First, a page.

Foxhunting: What limits fox numbers in Britain?

Close-up of a fox face
Fox in a field. ©C. Soulsbury

The major recorded cause of fox mortality in Britain is collision with vehicles, followed by culling. However, fox control appears to limit fox numbers only at a local level and all the studies that have looked at the effect of over-winter culling on fox densities the following spring have found culling to be ineffective in reducing the breeding population.

Two field studies, in Scotland and in Wales respectively, found that the more foxes were killed in winter, the higher the number of foxes tended to be in the following spring. Thus over-winter culling seems to be counter-productive, attracting immigrant foxes from surrounding areas. Recently, a modelling study confirmed the results of these two field studies.

A modelling study

A study used computer simulations to model the impact of different culling practices on fox numbers in a large region (1,600 km2). Of four methods of fox control (hunting with hounds, winter shooting, culling at the den and fertility control) the most effective at reducing fox populations was found to be culling at the den, which eliminates the mother with her cubs and winter shooting, which removes dispersing individuals. Both methods however, were effective only at very high culling levels (>80%), which are unfeasible for large areas. None of the methods was very effective at reducing fox numbers because immigrating foxes from other areas quickly replaced dead foxes.

Question & Answer

TopIf road collisions and culling do not, what limits fox numbers?

Foxes are organised in social groups that defend a territory against other foxes. The size of these territories is related to the availability of food both in space (how dispersed the food is) and time (according to annual/seasonal variations). As a consequence, the size of territories varies from 0.1 km2 in urban environments to 40 km2 or more in upland regions.

So, at a local level the numbers of foxes present is related to the amount and availability of food. At a local level, disease outbreaks are also likely to be an important factor in regulating fox numbers. At a national level however, food availability is unlikely to limit fox numbers. It is likely that social factors have the largest effect on regulating fox numbers at a national level.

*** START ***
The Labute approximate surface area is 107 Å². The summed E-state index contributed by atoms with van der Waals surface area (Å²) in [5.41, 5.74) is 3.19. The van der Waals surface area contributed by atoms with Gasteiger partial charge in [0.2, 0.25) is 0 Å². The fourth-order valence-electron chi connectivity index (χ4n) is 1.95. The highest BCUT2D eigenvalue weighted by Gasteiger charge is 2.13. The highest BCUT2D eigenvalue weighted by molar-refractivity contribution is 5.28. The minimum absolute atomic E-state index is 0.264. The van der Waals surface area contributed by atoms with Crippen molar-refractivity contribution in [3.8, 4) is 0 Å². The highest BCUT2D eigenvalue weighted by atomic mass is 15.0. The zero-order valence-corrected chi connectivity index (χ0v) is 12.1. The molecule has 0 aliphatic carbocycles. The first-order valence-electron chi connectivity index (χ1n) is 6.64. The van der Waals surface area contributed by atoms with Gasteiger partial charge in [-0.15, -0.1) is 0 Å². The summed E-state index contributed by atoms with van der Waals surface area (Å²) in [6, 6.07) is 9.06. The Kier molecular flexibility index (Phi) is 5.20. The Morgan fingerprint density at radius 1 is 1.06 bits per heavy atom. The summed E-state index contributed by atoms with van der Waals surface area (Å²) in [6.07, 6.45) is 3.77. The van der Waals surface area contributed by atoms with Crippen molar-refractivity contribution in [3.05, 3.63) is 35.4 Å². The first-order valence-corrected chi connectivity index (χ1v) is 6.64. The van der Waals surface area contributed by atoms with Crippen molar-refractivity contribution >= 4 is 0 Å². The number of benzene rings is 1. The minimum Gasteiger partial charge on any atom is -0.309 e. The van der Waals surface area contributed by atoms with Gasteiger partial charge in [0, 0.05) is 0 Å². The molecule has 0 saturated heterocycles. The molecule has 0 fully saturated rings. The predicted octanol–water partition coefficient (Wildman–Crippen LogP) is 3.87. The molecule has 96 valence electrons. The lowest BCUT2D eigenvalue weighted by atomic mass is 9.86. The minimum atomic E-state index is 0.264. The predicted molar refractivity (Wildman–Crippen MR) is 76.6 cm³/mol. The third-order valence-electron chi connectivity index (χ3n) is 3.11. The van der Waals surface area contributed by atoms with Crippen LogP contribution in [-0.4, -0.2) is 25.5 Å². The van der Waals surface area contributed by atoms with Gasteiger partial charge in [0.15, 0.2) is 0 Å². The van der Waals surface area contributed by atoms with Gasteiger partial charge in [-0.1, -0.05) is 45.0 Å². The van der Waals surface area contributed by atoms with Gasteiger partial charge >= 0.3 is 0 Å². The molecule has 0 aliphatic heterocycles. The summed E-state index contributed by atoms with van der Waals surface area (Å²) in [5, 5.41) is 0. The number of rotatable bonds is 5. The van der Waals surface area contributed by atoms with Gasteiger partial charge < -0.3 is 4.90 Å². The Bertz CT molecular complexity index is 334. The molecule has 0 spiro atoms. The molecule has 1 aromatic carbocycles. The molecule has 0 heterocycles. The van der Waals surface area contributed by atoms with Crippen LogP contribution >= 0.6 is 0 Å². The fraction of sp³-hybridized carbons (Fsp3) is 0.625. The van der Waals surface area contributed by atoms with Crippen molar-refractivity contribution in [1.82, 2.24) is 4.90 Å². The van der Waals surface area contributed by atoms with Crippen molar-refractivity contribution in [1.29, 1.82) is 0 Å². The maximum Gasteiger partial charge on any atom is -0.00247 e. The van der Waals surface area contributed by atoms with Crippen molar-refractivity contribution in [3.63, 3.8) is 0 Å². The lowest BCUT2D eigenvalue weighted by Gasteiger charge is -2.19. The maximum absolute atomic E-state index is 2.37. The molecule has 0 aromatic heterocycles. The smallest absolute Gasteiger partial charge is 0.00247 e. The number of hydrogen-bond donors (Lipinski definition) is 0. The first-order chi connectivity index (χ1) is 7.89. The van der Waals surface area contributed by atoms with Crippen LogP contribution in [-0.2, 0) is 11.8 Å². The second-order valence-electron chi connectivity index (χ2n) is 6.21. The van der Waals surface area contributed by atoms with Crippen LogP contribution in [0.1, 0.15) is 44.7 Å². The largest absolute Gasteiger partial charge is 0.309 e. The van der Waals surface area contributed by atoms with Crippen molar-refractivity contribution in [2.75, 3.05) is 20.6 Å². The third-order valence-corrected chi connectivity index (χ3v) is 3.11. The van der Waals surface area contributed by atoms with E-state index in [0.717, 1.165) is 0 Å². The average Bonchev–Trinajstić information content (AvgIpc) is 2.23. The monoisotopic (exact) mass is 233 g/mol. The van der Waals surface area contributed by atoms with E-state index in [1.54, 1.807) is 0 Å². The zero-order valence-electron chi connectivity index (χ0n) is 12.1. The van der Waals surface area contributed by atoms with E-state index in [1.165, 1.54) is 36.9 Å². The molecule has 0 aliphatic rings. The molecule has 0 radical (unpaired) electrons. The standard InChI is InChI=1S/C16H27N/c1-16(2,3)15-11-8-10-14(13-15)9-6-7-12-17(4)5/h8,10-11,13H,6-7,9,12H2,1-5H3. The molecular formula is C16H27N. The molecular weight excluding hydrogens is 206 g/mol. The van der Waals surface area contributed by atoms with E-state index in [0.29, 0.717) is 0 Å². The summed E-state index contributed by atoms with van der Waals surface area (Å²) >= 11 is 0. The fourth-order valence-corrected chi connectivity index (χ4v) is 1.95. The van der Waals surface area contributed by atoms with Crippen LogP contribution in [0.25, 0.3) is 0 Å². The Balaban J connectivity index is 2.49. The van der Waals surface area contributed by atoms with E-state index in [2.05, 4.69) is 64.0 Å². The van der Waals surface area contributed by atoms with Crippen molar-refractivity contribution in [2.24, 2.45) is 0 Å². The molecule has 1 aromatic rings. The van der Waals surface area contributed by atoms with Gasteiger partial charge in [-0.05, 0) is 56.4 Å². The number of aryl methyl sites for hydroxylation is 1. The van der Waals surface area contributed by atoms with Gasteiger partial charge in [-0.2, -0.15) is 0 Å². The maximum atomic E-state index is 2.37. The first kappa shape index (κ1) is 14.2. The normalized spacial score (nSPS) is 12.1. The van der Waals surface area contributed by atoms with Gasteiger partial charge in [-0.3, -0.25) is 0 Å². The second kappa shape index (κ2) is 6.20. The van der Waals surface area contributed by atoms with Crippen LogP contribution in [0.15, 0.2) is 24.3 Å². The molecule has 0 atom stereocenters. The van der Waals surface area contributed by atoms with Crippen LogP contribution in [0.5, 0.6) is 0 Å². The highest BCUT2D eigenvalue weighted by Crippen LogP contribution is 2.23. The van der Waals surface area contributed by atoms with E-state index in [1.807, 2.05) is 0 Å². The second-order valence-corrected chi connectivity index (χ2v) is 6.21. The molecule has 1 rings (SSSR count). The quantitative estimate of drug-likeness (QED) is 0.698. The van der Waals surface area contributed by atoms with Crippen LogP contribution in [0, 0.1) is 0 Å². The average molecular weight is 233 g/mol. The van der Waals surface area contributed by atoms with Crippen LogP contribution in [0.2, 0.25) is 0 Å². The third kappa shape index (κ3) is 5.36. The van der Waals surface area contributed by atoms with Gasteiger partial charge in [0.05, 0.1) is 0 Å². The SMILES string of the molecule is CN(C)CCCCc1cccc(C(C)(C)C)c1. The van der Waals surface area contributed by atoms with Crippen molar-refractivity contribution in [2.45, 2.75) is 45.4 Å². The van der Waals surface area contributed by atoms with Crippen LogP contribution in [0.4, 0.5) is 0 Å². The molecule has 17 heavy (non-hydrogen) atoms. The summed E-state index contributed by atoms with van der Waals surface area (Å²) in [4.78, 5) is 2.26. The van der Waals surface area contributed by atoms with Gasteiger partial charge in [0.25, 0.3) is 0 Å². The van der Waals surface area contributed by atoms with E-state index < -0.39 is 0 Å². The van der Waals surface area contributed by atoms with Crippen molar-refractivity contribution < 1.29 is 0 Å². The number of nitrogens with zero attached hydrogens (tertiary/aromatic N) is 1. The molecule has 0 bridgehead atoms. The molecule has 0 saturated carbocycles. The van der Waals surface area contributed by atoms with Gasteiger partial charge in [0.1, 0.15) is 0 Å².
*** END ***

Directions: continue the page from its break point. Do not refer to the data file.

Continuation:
• Baker, P.J. & Harris, S. (2006) Does culling reduce fox (Vulpes vulpes) density in commercial forests in Wales? European Journal of Wildlife Research 52, 99-108.
  • Baker, P., Harris, S. & White, P.C.L. (2006) After the hunt - the future for foxes in Britain. International Fund for Animal Welfare, London.

Download After the hunt. (PDF file, 1.7 Mb). Available with permission from IFAW

  • Heydon, M.J. & Reynolds, J.C. (2000) Fox (Vulpes vulpes) management in three contrasting regions of Britain, in relation to agricultural and sporting interests. Journal of Zoology 251, 237-252.
  • Hewson, R. (1986) Distribution and density of fox breeding dens and the effects of management. Journal of Applied Ecology 23, 531-538.
  • Pye-Smith, C. (1997) Fox-hunting - beyond the propaganda. Wildlife Network, Oakham, Rutland.
  • Reynolds, J.C., Goddard, H.N. & Brockless, M.H. (1993) The impact of local fox (Vulpes vulpes) removal on fox populations at two sites in southern England. Gibier Faune Sauvage 10, 319-334.
  • Rushton, S.P., Shirley, D.F., Macdonald, D.W. & Reynolds, J.C. (2006) Effects of culling fox populations at the landscape scale: a spatially explicit population modeling approach. Journal of Wildlife Management 70, 1102-1110.